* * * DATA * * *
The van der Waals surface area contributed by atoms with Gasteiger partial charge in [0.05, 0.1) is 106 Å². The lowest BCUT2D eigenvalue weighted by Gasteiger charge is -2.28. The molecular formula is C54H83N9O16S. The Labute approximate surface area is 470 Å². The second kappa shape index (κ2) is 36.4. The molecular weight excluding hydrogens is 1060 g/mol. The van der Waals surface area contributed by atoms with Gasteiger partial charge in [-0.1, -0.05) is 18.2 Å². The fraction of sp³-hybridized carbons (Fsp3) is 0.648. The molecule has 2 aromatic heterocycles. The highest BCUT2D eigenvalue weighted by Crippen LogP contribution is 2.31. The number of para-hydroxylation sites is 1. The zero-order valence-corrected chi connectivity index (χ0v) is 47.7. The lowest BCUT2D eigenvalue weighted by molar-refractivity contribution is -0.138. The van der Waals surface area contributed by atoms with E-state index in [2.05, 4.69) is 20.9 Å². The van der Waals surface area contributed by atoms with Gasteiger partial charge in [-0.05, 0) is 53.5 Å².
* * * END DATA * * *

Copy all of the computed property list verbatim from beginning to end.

The van der Waals surface area contributed by atoms with Gasteiger partial charge in [0.05, 0.1) is 106 Å². The lowest BCUT2D eigenvalue weighted by Gasteiger charge is -2.28. The molecular formula is C54H83N9O16S. The Labute approximate surface area is 470 Å². The second kappa shape index (κ2) is 36.4. The molecular weight excluding hydrogens is 1060 g/mol. The van der Waals surface area contributed by atoms with Gasteiger partial charge in [-0.1, -0.05) is 18.2 Å². The fraction of sp³-hybridized carbons (Fsp3) is 0.648. The molecule has 2 aromatic heterocycles. The highest BCUT2D eigenvalue weighted by Crippen LogP contribution is 2.31. The number of para-hydroxylation sites is 1. The zero-order valence-corrected chi connectivity index (χ0v) is 47.7. The lowest BCUT2D eigenvalue weighted by molar-refractivity contribution is -0.138. The van der Waals surface area contributed by atoms with E-state index in [2.05, 4.69) is 20.9 Å². The van der Waals surface area contributed by atoms with Gasteiger partial charge in [-0.05, 0) is 53.5 Å².